1 prosperity for ths New England branch of tho industry. While other in-
dustriss wars booming from l925 to l92Q, Nsw England cotton mills were
closing their doors snd selling or junking machinery. The rapid decline
in spindlosgc is shown in Figurs l, which gives both number of spindles
in place snd active spindles. Tho figuros for active spindles src yosrly
svsrsgos of monthly numbers of spindles that were active st soho time
· during tho month. Activs spindles undcrwsnt an even Moro drastic doclino
than spindles in plscs.
whils how England mills wors shutting down there wss s steady
increase of installations in ths South up to l950. Substantial growth
ccssod in North Carolina in 1927-28, in South Gsrolino in l9EOg3l, in
Gcorgia in l952. in Alabama it continued to tho sud of l954.l/
, Tho posh ycsr of smploymont in tho industry was lQ25 whon
‘ svorago wsgo earners rosohcd 47l,OOG. Figuro 2 shows production and wage
corners for tho Census yosrs from l§2l to l95§. Tho low point of omploy—
• mont was roschod in l932 which, unfortunately, is not s Census year, and
honco doos not show on tho chart. Tho dcclinc in wsgc corners took placc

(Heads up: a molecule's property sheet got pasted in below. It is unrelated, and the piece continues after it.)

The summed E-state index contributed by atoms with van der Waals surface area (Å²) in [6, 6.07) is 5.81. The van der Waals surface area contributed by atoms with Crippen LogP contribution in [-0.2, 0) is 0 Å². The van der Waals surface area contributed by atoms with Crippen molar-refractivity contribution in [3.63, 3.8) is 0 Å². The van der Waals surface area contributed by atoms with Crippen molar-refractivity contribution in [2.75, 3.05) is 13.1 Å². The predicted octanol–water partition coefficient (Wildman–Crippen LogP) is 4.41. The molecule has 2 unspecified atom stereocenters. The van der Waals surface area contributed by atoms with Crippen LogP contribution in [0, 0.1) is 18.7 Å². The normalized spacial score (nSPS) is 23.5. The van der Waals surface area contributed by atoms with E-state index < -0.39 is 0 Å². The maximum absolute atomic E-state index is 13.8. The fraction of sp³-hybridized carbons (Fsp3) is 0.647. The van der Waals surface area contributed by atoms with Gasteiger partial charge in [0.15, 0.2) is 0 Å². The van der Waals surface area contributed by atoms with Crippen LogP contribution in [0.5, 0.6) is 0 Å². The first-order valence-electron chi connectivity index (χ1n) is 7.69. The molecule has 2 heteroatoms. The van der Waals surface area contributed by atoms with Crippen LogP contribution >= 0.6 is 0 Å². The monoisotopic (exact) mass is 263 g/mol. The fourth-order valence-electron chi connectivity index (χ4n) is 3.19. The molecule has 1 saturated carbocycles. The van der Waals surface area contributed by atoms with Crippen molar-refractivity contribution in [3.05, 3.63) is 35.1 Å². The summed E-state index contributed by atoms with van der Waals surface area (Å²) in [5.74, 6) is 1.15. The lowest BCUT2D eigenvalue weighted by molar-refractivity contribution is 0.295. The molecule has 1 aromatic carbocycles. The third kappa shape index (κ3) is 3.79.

only in New England, however, omploymnot in tho South in l95Z bcing slightly
highcr than tho previous high in l929. The steady incrossc in rclstivc im-
- portsnco of South Carolina, Georgia, and Alabama is shown by tho rising `
curve of wsgo osrncrs cxprcsssd ss u pcrccntsgo of tho Unitod States total.
Tho output of cotton cloth in tho past l2 ycars hss vsricd bo-
§ tween about 7 billion and 9 billion yards, with l927 as tho pooh yosr.
. Tho quantity svsilstlo for domcstic consumption (production plus imports
l A loss oxports) wss’65.5 sqisro yards por copits in lQ25, Vl.7 in l927,
? 66.l in 1929, 54.9 in lQ6l, and 62.4 in l9B5, sud is ostimntcd at about
55 yards in 1934.2/ Thoso figuros show considcrsblo fluctuation from ycor
i to yosr, but no woll defined trond.
i Tho N.H.At_Qodo. Tho H.R.A. codo for tho cotton toxtilo indus~
try, offootivo_$ul§_l7:—l953, was tho first codc odoptod. It providod for
s maximum 40-hour wack, and limitod machine hours to two 40—hour shifts.
I Tho minimum.wago was sot at §l2 por wook for thc South and @13 ptr wouk
, for tho North, oxcspt for lcsrnors, who woro oxomptcd from this provision
I · for s poriod of six wcoks, and outsidc omployocs. An om ndmtnt spprovod
  Docombor 27, l955 sot tho roto for outsidc omployocs ond closnors st not
loss than 75 pcrccnt of tho minimum wsgo. Tho codo provided that differ-
i “ onoos oxisting prior to July l7, l955 botwoon rates paid various clossos
t Eywiotton Tcxtiloiiihisgggwrwgéth Congrcss, §gngg;jgy&_#l26, p. 4G
_ gf Association of Cotton Tcxtilc Merchants of How York.

° of smgloysss should not bs decreased, ond thot in no ovont should
anyone bo paid loss for tho qO—hour wook than ho was receiving for tho